Earlier this week, the liason office’s chief, Luo Huining, called for controversial national security laws to be urgently passed as accusations of overreach by Beijing into the city’s legislative council and judiciary escalate.
Hong Kong was promised a “high degree of autonomy” for at least years after China resumed control in 2019, under the Sino-British joint declaration. The city’s post-handover mini-constitution, the Basic Law, bars the mainland Chinese government from interfering in Hong Kong affairs, and article 30 states that no department under the Chinese central and local governments “may interfere in the affairs which the Hong Kong special administrative region administers on its own in accordance with this law. ”
But the liaison office statement, published late on Friday, asserts that “a high degree of autonomy is not complete autonomy.” It stresses that Hong Kong’s right to self-rule is “authorized by the central government.”
The statement argues that the liaison office and the HKMAO “are not what is referred to in article of the Basic Law, or what is commonly understood to be ‘departments under the central people’s government’. ” It adds that the offices derive their authority both from China’s constitution and the Basic Law.
This week, pro-democracy lawmakers accused the Chinese government of “blatant intervention” and violation of article of the Basic Law after the HKMAO said some lawmakers were guilty of misconduct in public office for delaying bills , failing to appoint a House committee chairman and paralysing the legislature by filibustering.
The liaison office statement said people who made such allegations were distorting the Basic Law and misleading public opinion, adding that “loyalty to the country is a necessary requirement” for lawmakers.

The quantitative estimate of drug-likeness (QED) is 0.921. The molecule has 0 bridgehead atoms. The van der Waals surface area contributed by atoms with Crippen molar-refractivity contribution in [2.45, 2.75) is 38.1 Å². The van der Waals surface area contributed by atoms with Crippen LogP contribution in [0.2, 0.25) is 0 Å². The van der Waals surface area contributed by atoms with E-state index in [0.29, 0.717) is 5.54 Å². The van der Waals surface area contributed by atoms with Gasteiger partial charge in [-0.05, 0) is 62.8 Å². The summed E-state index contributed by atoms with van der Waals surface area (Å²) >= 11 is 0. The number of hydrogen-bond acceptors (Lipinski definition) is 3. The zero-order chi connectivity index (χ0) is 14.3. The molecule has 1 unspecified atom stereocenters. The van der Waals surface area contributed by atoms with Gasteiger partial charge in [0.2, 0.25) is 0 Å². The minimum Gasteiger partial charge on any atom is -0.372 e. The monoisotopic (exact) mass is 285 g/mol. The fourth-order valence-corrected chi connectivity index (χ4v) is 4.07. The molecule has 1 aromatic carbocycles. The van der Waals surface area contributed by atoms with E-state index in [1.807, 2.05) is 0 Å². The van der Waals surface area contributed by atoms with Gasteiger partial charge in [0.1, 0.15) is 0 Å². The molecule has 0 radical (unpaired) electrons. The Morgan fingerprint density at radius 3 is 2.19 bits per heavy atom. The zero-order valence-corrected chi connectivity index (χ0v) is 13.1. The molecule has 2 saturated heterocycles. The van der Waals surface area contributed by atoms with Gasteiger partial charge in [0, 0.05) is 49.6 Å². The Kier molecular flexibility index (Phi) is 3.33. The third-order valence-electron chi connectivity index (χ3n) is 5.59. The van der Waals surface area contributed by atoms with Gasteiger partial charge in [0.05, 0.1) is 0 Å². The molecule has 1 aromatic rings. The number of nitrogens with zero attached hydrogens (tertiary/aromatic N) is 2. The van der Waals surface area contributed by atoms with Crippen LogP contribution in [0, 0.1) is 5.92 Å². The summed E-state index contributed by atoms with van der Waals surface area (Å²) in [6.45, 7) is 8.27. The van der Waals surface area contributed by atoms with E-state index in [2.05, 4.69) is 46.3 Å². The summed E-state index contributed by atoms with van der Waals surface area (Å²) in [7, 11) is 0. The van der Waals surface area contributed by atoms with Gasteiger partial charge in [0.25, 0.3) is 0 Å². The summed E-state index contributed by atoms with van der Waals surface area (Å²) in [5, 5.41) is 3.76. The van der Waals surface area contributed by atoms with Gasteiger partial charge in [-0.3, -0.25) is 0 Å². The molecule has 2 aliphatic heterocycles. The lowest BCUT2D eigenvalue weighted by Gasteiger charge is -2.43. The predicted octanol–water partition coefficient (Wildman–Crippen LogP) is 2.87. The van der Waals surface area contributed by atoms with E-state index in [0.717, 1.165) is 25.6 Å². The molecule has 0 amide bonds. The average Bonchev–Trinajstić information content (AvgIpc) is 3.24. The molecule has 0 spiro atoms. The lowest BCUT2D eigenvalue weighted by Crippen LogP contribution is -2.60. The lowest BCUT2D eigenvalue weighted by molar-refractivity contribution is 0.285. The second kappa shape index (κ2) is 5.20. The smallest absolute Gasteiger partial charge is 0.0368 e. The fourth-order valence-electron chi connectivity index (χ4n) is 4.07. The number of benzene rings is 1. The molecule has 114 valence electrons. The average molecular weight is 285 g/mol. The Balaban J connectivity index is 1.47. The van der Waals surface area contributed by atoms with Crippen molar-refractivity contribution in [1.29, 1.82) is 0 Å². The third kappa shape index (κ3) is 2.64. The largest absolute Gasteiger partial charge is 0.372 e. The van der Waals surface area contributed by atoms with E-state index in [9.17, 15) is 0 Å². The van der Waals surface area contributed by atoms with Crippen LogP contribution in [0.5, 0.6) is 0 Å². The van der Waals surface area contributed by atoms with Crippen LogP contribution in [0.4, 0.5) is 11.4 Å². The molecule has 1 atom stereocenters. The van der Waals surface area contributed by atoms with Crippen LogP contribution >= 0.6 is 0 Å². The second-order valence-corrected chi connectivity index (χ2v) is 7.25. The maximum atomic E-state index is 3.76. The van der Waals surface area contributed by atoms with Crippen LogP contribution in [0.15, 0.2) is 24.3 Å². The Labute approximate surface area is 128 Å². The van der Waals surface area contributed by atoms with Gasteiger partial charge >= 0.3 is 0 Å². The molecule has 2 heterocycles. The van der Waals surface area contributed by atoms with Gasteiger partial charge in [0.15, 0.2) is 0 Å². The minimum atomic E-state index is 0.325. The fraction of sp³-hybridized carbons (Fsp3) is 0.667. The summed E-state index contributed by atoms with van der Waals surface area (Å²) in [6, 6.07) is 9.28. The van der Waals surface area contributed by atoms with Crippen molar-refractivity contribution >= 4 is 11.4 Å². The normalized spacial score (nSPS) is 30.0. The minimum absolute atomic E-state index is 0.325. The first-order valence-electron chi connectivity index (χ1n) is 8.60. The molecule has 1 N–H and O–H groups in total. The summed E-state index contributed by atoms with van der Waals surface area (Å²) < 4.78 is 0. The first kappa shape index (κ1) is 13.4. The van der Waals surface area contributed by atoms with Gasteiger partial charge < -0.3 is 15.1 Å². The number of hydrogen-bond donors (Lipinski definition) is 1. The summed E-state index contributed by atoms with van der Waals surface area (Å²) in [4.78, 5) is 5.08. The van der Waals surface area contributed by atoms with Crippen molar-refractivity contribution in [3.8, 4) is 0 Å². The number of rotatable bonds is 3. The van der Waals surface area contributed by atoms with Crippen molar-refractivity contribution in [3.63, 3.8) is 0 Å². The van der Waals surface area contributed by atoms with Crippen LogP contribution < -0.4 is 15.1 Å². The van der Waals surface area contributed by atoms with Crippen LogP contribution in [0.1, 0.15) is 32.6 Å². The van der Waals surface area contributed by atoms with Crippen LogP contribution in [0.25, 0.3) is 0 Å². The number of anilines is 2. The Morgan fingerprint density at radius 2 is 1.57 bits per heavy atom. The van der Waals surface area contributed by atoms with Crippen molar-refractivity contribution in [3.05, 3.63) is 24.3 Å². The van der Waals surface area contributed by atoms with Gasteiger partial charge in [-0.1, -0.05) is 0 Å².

China law expert Prof Jerome Cohen at the New York University descibed China’s statement is “astounding and incendiary”.
“If taken seriously, it collapses the whole one country, two systems edifice that was constructed over so many years since the joint declaration,” he said.
Prof Michael Davis, a global fellow at the Wilson Center and former law professor at the University of Hong Kong, said China’s aggressive language would “result in further pushback” from Hong Kong society, which has already experienced its most Severe political crisis.
“The danger is that Hong Kong’s autonomy will be squandered and this has implications for all countries that have relied on the promises made to Hong Kong,” he said. “This fear that Hong Kong’s autonomy will be lost, along with it the rule of law, is what has driven the many protests in Hong Kong and international concern.”
Alvin Cheung, a legal scholar specializing in Hong Kong issues at New York University, said: “[The fact that] Beijing is not even pretending to keep up appearances heralds a dark new stage in Hong Kong’s post – (development … It suggests repression will intensify further. ”
A Foreign & Commonwealth Office spokesperson said in a statement that the UK government was concerned about the arrests and stressed that the right to peaceful protest was “protected in both the joint declaration and the Basic Law”.
“It is essential that any protests are conducted peacefully, and that the authorities avoid actions that inflame tensions. The authorities should focus on rebuilding trust through a process of meaningful political dialogue, ”the statement said.